Mirror Mirror Reviews
I was ready to give this film three stars, a stretch for me because films like this are not my cup of tea, but the closing credits were scored by an auto-tuned, dance-club number that is, in the words of Super Reviewer Alice Shen, "half-Bollywood." I didn't even watch the full number. It was revolting.
I watched the film for its costume design, the category for which it's nominated, and the costumes and production design are indeed nomination-worthy. Lush, colorful schemes abound, and the film is a visual delight.
We all know the story. I have always contended that Snow White is coded racism and sexism; after all, the "fairest of the land" can be a synonym for "whitest," and Snow White is confined to domestic duties when she joins the dwarves. But when Snow eschews the Prince's help, she essentially deploys a feminist message, saying that she doesn't need a man to rescue her. I wish they had stuck with this, but the plot eventually proves that she does need rescuing. The film was so close to something unique.
All the performances are fine. Nathan Lane is Nathan Lane, and Julia Roberts is charmingly caddy. Lily Collins was there too.
Overall, this film had promise once upon a time.
I know this is going to sound awful, but I could not get pass how bushy Lily Collins eyebrows were. Then they colored them in and just made it so much worse. Eventually I quit noticing. But more then half the film eyebrows was all I saw.
I love Julia Roberts and I am a bit surprised she would do a film like this. I can only assume she wanted to do a kid friendly film for her children. I thought she was funny. The dwarfs were a lot of fun too. Most of the movie was a big film roll of crap.
Obviously a younger crowd will enjoy this much more than us older peeps.
Oh, and that ending...well.. I really don't have words for it. But if you have seen it, then I can't be the only one who almost rolled into the floor laughing at how insanely funny that was. It's was just so damn silly I couldn't take it.
It's definitely one of those movies you see once, regret, but also secretly enjoyed a little bit. Although I let the secret out that I did." =]
I just didn't have very high expectations for Mirror Mirror. Lily Collins is a pretty little thing (and a good modern Snow White, it turns out) and Tarsem Singh's movies are always worth seeing for the visuals, if nothing else. However, early previews and trailers made this seem bland and not nearly as "guy-friendly" as the darker and impressively cast Snow White and the Huntsman. I'm pleased to say, though, that I enjoyed watching this whimsical comedy/fantasy.
It's fairly light-hearted, with frequent moments of humor and a story that's family-friendly. The basics of the Snow White fairy tale are present: there's a wicked (well, selfish, vain and mean might better words) queen/step-mother, a dashing prince (Arnie Hammer in a role that shows he has a flair for comedy), a poisoned apple, seven dwarves, a magic mirror, and the beautiful and innocent Snow herself. I thought the cast worked well together, and there's a surprise waiting for those who don't look too closely at the cast list before watching the movie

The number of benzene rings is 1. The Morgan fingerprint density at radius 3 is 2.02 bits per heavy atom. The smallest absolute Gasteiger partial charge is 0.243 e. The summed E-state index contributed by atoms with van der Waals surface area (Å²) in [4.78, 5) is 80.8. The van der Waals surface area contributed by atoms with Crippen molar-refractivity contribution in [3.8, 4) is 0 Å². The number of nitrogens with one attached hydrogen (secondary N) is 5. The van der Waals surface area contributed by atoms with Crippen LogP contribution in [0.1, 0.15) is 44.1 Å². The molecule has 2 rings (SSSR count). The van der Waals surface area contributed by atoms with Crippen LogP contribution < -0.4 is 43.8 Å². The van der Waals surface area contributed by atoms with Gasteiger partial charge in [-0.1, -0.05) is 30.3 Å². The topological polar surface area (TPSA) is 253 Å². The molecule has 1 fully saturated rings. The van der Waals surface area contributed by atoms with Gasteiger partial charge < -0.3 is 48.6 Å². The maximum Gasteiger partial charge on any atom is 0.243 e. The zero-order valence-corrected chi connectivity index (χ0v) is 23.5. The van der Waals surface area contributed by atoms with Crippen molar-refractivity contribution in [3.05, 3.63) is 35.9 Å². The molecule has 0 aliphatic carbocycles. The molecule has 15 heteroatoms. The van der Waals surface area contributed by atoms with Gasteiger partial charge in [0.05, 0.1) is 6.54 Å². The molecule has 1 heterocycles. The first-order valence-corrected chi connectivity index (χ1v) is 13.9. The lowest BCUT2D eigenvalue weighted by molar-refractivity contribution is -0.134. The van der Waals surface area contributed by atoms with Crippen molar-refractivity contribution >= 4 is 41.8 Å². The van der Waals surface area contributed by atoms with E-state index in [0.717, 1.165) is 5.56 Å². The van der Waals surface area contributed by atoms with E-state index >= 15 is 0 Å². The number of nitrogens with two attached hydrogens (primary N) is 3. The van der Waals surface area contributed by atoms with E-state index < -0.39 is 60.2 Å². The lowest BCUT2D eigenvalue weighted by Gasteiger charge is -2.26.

The sets and costumes are as interesting and eye-catching as you'd probably expect. Tarsem, along with Wes Anderson, are two of today's directors that absolutely know how to enhance a movie through distinctive eye candy.
Mirror Mirror isn't a movie that takes itself too seriously. This isn't an epic, dark retelling of the classic tale, but it is a pretty and moderately fun flick to sit down and watch with the family. I wouldn't be surprised if the cast and crew had a good time making it, and there's a good chance you may feel the same way after watching it.
In a stolen kingdom, Snow White (Lily Collins) lives with her wicked stepmother (Julia Roberts) but when she attracts the attention of a handsome young prince (Armie Hammer), her stepmother banishes her. In the forest, she finds the company of seven dwarves who rally together to help Snow White reclaim the throne.
Tarsem approaches the old fairy-tale of "Snow White" in an impressive and innovative way by adding a bit of feminism into the mix. It's a welcome female spin on the fairy-tale structure by having no heroic prince and making Snow White less of a damsel in distress and focusing more on her strengths. It's a good idea but sadly, that is where the new and improved story ends. The delivery is so painstakingly slow and dull that any positives are soon forgotten about and there's absolutely nothing else in the script that's noteworthy. This is a real shame as on the surface of it all, Tarsem has put the work in and his creative visual approach is as apparent as ever. However, with a story lacking in any form of excitement or wonder the superb visuals get bogged in a very tedious affair. It also doesn't help that the main focus is not on Snow White but on the evil Queen. Now this might have sounded good on paper but to deliver the goods on-screen, you need an actress that has gravitas and one with unquestionable ability. That actress is most certainly not Julia Roberts. She is given a juicy dual role and one that she could really have shown her range but, quite frankly, she blows it. Admittedly, I've never been a fan of her. I did like her in her Oscar winning role in "Erin Brockovich" but I struggle to think of any other memorable performance. This is proof again, that Roberts is highly overrated. Armie Hammer, on the other hand, adds a good bit of comic relief as the bumbling prince and Lily Collins makes an admirable Snow White; the least said about the dormant caterpillars that rest on her brow, the better though. Two words spring to mind - tweezers and pluck.